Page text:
If being an Israeli means calling yourself “the state of the Jews” while actively discriminating against the denominations of Judaism to which the absolute majority of the world’s Jews subscribe, rendering them invisible and illegitimate, then yes, indeed – such an Israel I shall betray.

I shall betray it openly and without a shred of guilt. I shall advertise its shame the world over, and take the largest hatchet I can find to its false pretense of legitimacy. I shall hand over the names of its criminals – from general and minister to corporal and private, to anyone who will bring them to justice. I shall make sure you cannot set foot anywhere a civilized person would want to go. I shall do all this and more, and you can investigate me to your putrid hearts’ content.

I shall betray such an Israel because I am loyal to a very different Israel. An Israel of a people proud and unafraid. An Israel that shall accord full and true equality to all its citizens. An Israel that does not wish to rule another people for decades in the name of its traumas and fears, and definitely does not wish to use these fears as an excuse to steal that people’s land and colonize it. An Israel guided by the morals of the prophets and not by the racism of the Talmud. An Israel of “Blessed be my people Assyria, blessed be my people Egypt”, and not of “You are called man and they are not called man.” And I know I will not be alone in this betrayal, because as the Reverend Martin Luther Ling Jr. said: “The arc of history is long, but it bends toward justice.”

Now, can I get an Amen?

Rechavia Berman is an Israeli journalist and Blogger. This post originally appeared in Hebrew on Rechavia’s blog

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    COMMENTS

    1. Since the link to my Hebrew blog above leads back here, the above will take you there. http://www.kedem.info. Thanks for reading!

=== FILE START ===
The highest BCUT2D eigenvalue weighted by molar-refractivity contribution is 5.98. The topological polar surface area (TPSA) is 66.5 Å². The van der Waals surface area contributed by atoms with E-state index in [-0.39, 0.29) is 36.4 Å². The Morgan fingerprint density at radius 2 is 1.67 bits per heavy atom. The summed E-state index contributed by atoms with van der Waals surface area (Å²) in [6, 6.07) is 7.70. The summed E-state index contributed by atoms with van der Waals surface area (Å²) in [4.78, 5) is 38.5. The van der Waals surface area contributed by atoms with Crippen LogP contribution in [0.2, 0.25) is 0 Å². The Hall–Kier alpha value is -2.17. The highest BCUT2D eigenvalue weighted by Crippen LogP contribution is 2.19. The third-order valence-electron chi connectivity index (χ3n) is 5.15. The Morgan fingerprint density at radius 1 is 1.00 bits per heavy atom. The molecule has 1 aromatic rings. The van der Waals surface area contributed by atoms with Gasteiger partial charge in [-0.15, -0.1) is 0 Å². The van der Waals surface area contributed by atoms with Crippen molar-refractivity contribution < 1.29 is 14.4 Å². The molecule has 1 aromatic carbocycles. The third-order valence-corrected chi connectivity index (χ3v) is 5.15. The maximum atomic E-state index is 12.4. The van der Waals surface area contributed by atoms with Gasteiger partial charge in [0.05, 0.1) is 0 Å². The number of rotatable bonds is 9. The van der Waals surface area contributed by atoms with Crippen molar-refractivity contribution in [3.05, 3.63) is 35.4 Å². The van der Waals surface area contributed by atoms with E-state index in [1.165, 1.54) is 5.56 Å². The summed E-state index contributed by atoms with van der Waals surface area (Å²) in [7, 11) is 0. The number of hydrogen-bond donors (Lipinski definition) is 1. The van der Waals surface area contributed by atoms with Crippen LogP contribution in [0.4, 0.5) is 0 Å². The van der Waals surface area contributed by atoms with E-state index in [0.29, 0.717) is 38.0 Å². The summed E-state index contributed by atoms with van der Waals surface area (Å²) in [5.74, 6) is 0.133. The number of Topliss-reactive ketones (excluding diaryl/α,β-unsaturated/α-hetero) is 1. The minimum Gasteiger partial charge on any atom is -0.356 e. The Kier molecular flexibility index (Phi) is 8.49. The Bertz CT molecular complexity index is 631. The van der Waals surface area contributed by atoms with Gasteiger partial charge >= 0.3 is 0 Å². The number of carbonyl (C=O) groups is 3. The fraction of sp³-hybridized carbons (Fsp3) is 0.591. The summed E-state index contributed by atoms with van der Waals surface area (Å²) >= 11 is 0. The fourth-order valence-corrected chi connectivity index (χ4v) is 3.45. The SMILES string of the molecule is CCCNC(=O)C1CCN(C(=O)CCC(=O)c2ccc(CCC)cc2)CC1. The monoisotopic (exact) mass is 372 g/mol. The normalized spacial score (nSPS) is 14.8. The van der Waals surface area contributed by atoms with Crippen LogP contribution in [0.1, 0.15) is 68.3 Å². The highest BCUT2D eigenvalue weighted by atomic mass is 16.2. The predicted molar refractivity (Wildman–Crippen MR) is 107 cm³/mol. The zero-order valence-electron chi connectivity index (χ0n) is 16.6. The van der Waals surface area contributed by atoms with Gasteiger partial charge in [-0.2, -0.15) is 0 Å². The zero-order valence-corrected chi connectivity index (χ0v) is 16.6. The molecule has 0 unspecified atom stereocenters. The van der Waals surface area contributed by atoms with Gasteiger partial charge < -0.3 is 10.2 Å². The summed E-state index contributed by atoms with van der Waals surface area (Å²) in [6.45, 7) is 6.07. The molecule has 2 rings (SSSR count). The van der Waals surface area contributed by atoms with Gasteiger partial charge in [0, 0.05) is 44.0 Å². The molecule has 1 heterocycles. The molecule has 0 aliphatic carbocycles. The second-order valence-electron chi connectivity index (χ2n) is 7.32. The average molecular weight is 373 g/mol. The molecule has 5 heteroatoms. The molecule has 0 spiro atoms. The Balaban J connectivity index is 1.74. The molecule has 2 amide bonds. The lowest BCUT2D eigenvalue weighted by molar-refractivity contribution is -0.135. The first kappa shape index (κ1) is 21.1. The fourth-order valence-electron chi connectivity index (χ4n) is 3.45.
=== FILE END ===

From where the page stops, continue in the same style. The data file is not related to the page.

Reply to Comment
    2. maayan

      eze shtuyot

      Reply to Comment
    3. Thanks for your article! I agree with every word you said. And yes, you’re not alone! We are not many, but we are here!

      Reply to Comment
    4. Alex

      Kol hakavod!

      Reply to Comment
    5. Ali

      !كامل إحتراماتي
      !כל הכבוד
      Well said!

      Reply to Comment
    6. Rechavia,you should be awarded a medal for being the first on +972 (as far as i know) to leave Maayan speechless !

      Great Article 🙂

      Reply to Comment
    7. rbmeritt

      Thank you,G-d,there is a House of David in Israel.

      Reply to Comment
    8. Rechavia:

      Bravo!

      Reply to Comment
    9. maayan

      There was just too much to dispute. It’s still shtuyot.

      Reply to Comment
    10. anti-israeli

      Excellent post, and of course, “being an Israeli” means precisely those contemptible things you’ve outlined and are rightly opposed to.

      Reply to Comment
    11. Anti-Israeli: If editing your comments for’cesspool’ style remarks becomes too time consuming – and it looks as though that could happen quite soon – we will simply ban your IP address in order to prevent you from commenting.

      Reply to Comment
    12. To stand “pround and unafraid” is very, very difficult. You face some of the fundamental weapons of our human past, and have only your breath as sheild. Yet we know that those old weapons can fall. Stay together. An American bystander.

      Reply to Comment
    13. Amen

      Reply to Comment
    14. Maayan, give it a try anyway, let’s see whatcha come up with.

      Everybody – thank you kindly.

      Ali – respect back at you. Kamel Acher Mani? Sorry, trying to improve my meager Arabic… (used babylon to see what that meant) did I at least transliterate that right?

      Reply to Comment
    15. maayan

      Okay, let’s take this as an example: “If being an Israeli means to strive for ethnic cleansing as a means of escaping the tightening death trap of occupation.”

      What ethnic cleansing are you talking about? The kind that has at least trebled Palestinian population since 1967? The kind that enables Erakat to list 11 million Palestinians in the world, 9 times the number of Palestinians counted in 1948/49 by the overgenerous UNRWA? The kind that gives the Palestinians (I’m talking Gaza and Judea and Samaria here, because in Israel the number for Israeli-Arabs is higher) higher longevity than most Arab countries? The kind that lets any person with eyes in his head see the non-stop construction and growth of Palestinian areas like Shuafat and Issawiya? The kind that gives the Palestinians a government with such gravitas that the international community gives them more credence than Israel’s leaders (even though their leader is a Holocaust denier as well as a Jewish history denier)?